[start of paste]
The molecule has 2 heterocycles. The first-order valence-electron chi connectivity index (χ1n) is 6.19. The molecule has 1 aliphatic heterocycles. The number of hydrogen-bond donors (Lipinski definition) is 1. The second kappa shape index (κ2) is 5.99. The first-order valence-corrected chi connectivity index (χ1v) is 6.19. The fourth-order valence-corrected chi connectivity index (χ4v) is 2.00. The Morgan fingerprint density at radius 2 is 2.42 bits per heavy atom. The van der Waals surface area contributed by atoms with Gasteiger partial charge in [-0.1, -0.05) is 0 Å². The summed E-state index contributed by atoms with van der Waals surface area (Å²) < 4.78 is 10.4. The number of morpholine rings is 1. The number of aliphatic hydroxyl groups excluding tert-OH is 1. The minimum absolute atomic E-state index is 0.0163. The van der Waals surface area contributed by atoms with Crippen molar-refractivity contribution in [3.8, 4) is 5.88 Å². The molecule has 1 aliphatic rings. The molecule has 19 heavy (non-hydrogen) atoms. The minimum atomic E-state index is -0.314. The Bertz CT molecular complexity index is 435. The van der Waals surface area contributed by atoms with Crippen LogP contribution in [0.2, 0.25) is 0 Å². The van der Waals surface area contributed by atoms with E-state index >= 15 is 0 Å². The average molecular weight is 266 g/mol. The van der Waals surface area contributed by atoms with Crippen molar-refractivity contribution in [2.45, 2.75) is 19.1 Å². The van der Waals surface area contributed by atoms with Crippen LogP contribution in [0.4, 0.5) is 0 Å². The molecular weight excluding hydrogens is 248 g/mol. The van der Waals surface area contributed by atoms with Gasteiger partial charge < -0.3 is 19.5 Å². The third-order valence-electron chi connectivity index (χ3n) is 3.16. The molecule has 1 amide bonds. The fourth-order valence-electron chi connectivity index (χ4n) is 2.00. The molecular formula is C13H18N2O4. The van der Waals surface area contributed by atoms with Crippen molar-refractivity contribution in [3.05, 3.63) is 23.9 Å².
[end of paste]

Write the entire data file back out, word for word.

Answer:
The molecule has 2 heterocycles. The first-order valence-electron chi connectivity index (χ1n) is 6.19. The molecule has 1 aliphatic heterocycles. The number of hydrogen-bond donors (Lipinski definition) is 1. The second kappa shape index (κ2) is 5.99. The first-order valence-corrected chi connectivity index (χ1v) is 6.19. The fourth-order valence-corrected chi connectivity index (χ4v) is 2.00. The Morgan fingerprint density at radius 2 is 2.42 bits per heavy atom. The van der Waals surface area contributed by atoms with Gasteiger partial charge in [-0.1, -0.05) is 0 Å². The summed E-state index contributed by atoms with van der Waals surface area (Å²) < 4.78 is 10.4. The number of morpholine rings is 1. The number of aliphatic hydroxyl groups excluding tert-OH is 1. The minimum absolute atomic E-state index is 0.0163. The van der Waals surface area contributed by atoms with Crippen molar-refractivity contribution in [3.8, 4) is 5.88 Å². The molecule has 1 aliphatic rings. The molecule has 19 heavy (non-hydrogen) atoms. The minimum atomic E-state index is -0.314. The Bertz CT molecular complexity index is 435. The van der Waals surface area contributed by atoms with Crippen LogP contribution in [0.2, 0.25) is 0 Å². The van der Waals surface area contributed by atoms with E-state index >= 15 is 0 Å². The average molecular weight is 266 g/mol. The van der Waals surface area contributed by atoms with Crippen molar-refractivity contribution in [2.45, 2.75) is 19.1 Å². The van der Waals surface area contributed by atoms with Crippen LogP contribution in [0.4, 0.5) is 0 Å². The molecular weight excluding hydrogens is 248 g/mol. The van der Waals surface area contributed by atoms with Gasteiger partial charge < -0.3 is 19.5 Å². The third-order valence-electron chi connectivity index (χ3n) is 3.16. The molecule has 1 amide bonds. The fourth-order valence-electron chi connectivity index (χ4n) is 2.00. The molecular formula is C13H18N2O4. The van der Waals surface area contributed by atoms with Crippen molar-refractivity contribution in [3.05, 3.63) is 23.9 Å².